Can emerging technologies create self-healing networks?
When talking about Machine Learning (ML) and Artificial Intelligence (AI), it’s often forgotten to discuss the value of the data fed into it. How critical that data is, in shaping how it understands and reacts to information later on. How it ‘learns.’ There are many articles, books, and white papers worth investigating to understand this risk; from simply bad decisions, to creating a bias solutions.
During TechFieldDayX at Cisco Live EMEA this spring, JP Vasseur’s presentation on how they embeds ML/AI into networking, learning from the past, but being clear on the limitations. ML/AI isn’t the right use case for everything, for some situations it could even make things worse - such as environments that are not well understood or documented. The goal JP had with his team was to implement within the right use cases, where it can make a positive difference, and be scalable.
At the moment, we have a great opportunity to make use of existing technologies to see what’s worked and what’s not working. Using historic data fed into the tooling, we can try to estimate on the potential future of the application and network connectivity. Whilst we aren’t at a place where ML/AI is able to fully predict the best outcome, the focus is providing advisory on what actions might be worth taking.
JP highlighted we don’t have the confidence to let ML/AI completely lead, but by looking at the data, make predictions on what may happen.
“The goal is to say for some issues, can I predict the issues before they happen? If I cannot, fall back to reactive solutions” - JP Vasseur
The mindset to acknowledge the limitations, whilst still using what we have to improve our solutions. I wish more technologists looked at things in this way, as so many solutions are sold via marketing terms and stating they cover everything. But in reality, the gaps become glaring when deployed in the wrong scenario. When I was a consultant, I would work with companies to identify what they currently have, and at times, I found the solution in place didn’t fit their use case. That’s an expensive resolution.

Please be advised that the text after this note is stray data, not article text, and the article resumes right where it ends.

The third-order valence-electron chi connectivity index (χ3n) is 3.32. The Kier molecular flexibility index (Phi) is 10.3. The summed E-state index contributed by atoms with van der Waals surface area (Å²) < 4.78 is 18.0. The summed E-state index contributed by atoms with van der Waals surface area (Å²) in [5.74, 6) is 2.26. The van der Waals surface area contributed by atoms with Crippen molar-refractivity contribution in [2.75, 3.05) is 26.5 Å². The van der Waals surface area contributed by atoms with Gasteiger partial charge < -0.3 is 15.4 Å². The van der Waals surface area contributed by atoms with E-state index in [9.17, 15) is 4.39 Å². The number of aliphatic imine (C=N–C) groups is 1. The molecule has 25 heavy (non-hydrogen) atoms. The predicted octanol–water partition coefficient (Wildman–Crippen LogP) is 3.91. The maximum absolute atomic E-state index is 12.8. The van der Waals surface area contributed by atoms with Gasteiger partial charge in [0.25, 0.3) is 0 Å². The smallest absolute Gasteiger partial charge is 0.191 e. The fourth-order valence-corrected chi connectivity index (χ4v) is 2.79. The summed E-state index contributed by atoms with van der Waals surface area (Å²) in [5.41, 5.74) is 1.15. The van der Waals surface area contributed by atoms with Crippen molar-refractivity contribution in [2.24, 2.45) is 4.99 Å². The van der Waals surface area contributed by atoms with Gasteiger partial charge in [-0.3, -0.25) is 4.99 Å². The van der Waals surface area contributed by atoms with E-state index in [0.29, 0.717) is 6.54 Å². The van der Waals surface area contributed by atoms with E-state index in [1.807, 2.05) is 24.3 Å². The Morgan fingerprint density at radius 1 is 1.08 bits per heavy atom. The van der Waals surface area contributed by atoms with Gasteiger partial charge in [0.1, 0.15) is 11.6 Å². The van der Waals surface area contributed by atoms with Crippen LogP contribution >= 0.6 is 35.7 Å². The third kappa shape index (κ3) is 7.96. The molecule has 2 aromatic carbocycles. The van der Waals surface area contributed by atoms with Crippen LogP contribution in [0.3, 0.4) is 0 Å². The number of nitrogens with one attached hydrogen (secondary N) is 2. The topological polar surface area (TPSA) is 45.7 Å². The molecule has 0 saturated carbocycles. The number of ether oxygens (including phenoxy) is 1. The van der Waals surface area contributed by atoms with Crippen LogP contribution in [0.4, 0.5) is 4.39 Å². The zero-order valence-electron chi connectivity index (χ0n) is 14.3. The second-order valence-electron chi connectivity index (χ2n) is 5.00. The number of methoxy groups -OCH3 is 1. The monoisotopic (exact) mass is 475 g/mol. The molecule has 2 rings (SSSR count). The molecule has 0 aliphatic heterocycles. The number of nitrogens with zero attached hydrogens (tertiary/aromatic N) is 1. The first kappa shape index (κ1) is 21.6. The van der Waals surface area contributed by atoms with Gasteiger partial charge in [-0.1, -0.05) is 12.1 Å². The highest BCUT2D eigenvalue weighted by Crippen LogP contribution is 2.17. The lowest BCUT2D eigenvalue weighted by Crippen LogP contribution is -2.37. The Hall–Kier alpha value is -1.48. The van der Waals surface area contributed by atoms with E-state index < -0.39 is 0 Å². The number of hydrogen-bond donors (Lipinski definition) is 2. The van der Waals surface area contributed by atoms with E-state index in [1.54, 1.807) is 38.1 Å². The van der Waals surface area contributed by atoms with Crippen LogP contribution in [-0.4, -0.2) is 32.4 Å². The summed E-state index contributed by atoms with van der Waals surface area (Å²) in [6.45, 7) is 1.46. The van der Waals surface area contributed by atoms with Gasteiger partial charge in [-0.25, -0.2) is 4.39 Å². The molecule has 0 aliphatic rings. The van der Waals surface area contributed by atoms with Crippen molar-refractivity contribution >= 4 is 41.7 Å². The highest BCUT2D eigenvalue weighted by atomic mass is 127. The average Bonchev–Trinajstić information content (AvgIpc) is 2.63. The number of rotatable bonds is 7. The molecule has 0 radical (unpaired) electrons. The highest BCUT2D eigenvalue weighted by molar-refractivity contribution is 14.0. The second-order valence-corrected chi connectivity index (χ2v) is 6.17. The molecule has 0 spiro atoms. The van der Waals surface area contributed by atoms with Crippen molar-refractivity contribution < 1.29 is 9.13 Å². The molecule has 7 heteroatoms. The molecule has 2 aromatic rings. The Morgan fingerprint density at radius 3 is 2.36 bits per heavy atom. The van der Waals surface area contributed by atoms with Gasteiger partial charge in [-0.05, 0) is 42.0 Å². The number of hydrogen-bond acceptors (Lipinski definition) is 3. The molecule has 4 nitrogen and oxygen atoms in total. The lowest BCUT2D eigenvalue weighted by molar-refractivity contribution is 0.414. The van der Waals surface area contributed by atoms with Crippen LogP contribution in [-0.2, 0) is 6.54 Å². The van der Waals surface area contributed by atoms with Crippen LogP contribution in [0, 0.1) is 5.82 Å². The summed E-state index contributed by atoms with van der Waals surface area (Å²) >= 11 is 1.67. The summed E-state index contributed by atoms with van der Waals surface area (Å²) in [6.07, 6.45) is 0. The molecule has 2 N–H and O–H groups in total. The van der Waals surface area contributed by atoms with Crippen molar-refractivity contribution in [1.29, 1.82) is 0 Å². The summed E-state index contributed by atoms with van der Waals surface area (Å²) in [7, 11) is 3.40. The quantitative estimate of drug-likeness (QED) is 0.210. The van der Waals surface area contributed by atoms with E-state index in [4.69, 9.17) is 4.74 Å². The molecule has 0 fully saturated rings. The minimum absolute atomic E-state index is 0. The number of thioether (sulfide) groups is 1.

The current state where JP demonstrated at Cisco Live EMEA, is to predict both physical failures, but also application failures, and switching paths before the issues cause an impact - to provide a smooth consumer experience, and providing as transparent as possible solution.
“When making predictions, from time to time, we are wrong. Therefore, if we make a recommendation, it must be right all the time - this means ultimately, you would be making less predictions. However, the ones that are predicted, are right.” - JP Vasseur
Use Cases where this is expected to be beneficial:
Predict network connections, to select the fastest path.
Identify application distributions before they cause delays.
Where it wants to go:
Use of predictive technologies to recommend changes, whilst still keeping the reactive in case things change.
To support high availability, reducing connectivity failures & enhancing application experience.
Enabling self healing networks with trusted automation.
Whilst it may not be there just yet, JP’s team are laying the ground work to create self-healing networks, that provide trusted automation. The mindset of “If we make a recommendation, it must be right or better,” sets the tone that when the solution is mature it will trusted to enhance our technology experience without impacting our availability.